Perry: the thwartist and the hair

Katherine Taylor

Rick Perry recently made the decision to skip some of the upcoming Republican presidential nominee debates and claims his past participation in debates was “a mistake.”

Perhaps he’s right: Before he did any debating, he was the frontrunner, and as soon as he jumped into the debating arena, he was battered, as he described, like “the pinata at the party,” according to PBS.

Plus, he’s bad at them. He motions around and sometimes pantomimes crazily. His rigid hair part is distracting. He stutters and says incoherent things such as, “Is it the Mitt Romney that was on the side of … against … the Second Amendment before he was for the Second Amendment … was it was … before he was before these social programs, uh …” Say what?

And this is a strategy that has been successful for him several times in the past as well. He did it against his long time frenemy John Sharp in the 1998 race for Lieutenant Governor and against Bill White in the 2010 gubernatorial race. So why would he not repeat this winning strategy during his most important race yet?

He’s inspired Romney to do the same. Now that his biggest competitor for the Most Dazzling Smile award is stepping back, Romney is thinking he might not do so many debates either. And why would he? It’s not like he’s likeable or anything.

Since he’s not a great debater, Perry has a lot to lose and little to gain from these debates, so he’s spending his time with personal visits in battleground states, a strategy that his campaign calculated is most worthwhile, according to the Austin American-Statesman. There, in situations where not only his hair but his every word is well-groomed and stroked into place, he shines (and for the record, so does his hair).

But this strategy is harmful to voters — not simply because of some naive theory about the importance of debating in successful democracies, though that’s a good point. It’s harmful because we let Perry off the hook. He doesn’t have to think quickly on his feet, describe complicated policy solutions or defend his views anymore at fundraisers he’ll attend. He won’t have to talk about anything difficult but will instead get to focus on rallying supporters, shaking hands and kissing babies.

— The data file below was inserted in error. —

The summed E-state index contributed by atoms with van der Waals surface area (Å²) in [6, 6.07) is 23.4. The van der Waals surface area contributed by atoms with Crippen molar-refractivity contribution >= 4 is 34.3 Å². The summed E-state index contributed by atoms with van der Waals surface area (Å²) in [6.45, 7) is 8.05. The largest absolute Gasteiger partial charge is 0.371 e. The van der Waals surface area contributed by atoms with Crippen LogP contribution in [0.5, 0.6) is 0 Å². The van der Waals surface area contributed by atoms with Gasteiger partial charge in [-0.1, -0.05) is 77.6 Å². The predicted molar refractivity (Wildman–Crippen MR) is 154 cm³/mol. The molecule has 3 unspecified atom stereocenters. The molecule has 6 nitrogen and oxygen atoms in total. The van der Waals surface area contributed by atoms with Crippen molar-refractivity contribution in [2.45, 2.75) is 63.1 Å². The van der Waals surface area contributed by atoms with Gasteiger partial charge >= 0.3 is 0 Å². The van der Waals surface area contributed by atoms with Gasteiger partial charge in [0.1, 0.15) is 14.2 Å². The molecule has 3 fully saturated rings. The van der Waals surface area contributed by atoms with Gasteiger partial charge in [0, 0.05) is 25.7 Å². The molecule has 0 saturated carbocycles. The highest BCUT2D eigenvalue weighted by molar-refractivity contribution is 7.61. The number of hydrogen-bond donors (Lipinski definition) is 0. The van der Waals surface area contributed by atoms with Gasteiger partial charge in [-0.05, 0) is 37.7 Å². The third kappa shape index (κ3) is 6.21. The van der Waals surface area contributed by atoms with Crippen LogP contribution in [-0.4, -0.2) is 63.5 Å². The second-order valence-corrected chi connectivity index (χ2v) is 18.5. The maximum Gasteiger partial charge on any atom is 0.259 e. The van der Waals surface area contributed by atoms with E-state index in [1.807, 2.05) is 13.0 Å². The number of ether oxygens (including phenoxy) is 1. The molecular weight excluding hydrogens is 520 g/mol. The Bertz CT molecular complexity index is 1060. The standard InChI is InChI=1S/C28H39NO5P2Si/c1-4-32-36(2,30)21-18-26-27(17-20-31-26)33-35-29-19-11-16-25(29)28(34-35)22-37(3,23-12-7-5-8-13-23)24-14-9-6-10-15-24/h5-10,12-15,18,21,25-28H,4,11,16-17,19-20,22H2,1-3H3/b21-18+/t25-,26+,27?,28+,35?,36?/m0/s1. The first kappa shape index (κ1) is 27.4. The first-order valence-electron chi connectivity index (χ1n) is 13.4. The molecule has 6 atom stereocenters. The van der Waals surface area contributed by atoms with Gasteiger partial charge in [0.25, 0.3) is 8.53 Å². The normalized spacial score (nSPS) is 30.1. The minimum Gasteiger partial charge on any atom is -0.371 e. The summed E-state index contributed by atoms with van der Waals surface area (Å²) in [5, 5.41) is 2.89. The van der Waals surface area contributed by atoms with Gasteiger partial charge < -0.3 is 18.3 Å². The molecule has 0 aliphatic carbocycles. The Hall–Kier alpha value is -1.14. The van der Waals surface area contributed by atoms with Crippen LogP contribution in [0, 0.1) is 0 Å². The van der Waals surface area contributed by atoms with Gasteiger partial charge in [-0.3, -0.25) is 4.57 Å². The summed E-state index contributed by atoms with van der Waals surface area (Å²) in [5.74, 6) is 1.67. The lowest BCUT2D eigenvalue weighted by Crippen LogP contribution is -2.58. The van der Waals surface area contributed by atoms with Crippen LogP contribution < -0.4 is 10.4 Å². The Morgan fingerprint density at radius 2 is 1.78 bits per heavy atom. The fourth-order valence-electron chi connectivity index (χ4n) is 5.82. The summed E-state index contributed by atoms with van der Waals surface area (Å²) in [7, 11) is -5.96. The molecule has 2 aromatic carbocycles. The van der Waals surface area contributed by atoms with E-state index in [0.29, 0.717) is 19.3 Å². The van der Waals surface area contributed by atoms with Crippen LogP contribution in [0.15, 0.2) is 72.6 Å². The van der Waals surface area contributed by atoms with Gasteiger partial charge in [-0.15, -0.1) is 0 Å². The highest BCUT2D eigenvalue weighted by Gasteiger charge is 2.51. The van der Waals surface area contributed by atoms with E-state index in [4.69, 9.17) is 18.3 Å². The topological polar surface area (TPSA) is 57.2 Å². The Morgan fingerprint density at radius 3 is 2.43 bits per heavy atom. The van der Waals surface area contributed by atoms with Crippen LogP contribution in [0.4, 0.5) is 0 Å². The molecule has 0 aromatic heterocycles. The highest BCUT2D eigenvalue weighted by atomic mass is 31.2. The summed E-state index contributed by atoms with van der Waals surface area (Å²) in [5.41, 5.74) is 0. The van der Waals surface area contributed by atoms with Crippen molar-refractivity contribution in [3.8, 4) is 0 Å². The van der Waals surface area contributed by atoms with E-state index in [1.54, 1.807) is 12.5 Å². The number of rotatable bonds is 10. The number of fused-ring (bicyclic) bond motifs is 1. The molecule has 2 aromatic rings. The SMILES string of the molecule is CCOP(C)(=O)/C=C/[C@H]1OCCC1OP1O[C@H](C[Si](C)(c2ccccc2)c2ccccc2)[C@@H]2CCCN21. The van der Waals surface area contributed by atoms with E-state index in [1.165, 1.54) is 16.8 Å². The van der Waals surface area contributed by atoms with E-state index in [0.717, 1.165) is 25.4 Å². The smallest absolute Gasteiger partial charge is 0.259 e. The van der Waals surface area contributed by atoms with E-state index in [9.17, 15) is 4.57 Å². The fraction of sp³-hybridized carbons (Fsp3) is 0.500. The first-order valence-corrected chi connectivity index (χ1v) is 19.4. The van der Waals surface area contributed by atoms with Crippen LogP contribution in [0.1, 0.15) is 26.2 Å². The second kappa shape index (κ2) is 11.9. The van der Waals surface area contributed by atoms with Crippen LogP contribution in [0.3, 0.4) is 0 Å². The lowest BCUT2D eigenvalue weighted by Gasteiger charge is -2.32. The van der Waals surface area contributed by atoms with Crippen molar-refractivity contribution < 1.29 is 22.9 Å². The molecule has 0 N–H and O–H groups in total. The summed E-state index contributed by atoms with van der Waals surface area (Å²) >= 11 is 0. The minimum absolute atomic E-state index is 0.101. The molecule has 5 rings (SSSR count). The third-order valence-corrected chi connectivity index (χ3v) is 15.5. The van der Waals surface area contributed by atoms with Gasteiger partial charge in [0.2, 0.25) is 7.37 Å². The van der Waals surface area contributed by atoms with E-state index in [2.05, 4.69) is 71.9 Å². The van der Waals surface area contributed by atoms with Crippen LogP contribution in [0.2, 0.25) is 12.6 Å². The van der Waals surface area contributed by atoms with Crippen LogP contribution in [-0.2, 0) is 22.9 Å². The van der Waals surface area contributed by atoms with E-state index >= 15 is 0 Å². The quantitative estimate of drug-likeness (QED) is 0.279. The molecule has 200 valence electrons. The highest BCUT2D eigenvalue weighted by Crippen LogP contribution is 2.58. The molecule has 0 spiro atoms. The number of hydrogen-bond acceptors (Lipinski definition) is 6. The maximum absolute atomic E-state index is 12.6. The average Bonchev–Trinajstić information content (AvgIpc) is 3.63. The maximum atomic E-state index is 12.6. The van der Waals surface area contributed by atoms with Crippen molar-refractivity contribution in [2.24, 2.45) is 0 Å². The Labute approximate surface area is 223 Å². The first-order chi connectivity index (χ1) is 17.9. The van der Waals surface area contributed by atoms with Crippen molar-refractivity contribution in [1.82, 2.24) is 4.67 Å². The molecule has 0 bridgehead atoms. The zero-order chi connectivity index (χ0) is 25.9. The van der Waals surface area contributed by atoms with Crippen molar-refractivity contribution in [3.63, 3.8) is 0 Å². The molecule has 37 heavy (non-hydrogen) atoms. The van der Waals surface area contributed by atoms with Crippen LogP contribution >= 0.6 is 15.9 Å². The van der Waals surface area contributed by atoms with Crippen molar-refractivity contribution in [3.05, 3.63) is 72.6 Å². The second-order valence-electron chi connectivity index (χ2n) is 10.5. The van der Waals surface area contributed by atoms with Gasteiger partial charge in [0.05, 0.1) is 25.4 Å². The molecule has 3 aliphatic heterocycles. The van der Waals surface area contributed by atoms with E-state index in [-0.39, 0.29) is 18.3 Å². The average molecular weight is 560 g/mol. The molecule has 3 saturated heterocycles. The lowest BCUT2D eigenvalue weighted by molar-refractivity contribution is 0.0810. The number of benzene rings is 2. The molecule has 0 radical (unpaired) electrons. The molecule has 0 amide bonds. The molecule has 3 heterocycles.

So maybe he’ll seem better, do better and even win the nomination. But at what cost? When it comes down to it, I can’t help but think of Matt Damon’s reaction ­to Sarah Palin’s campaign ­— if elected president, Perry will have access to the nuclear codes! And if he has that access, I would like to know that he can think quickly, defend himself and persuade people.

I want to be confident that he will know how to conduct himself in foreign countries and won’t repeatedly run into locked doors like George W. Bush did in China. I want a president who I know is well-spoken, clear-headed and able to think on his feet — even if I disagree with the words coming out of his mouth. Debating is valuable because it forces candidates to learn all these skills and put them on display in front of the American people. When we elect a president who is a strong debater, we know we’re electing someone who is capable of representing us on the international stage without embarrassing us.

If we elect people who don’t debate, what are we basing our votes on? Certainly not policy, since he won’t be forced to defend any of them. Without debates, our votes are based on personality and likability. While some may argue that debates are based on those same two factors as well, at least we get to see candidates tested in some tangible way and watch them go at it on a mostly level playing ground. If nothing else, we get a great drinking game out of it, too (drink on 9-9-9, jobs and Obamacare for a good time).

So what is Perry’s campaign now? Think of it as the political version of a Ms. America pageant: I’m sure Perry spends just as much time on his appearance as any beauty queen, plus his answers are about as relevant.

Taylor is a Plan II and rhetoric and writing senior.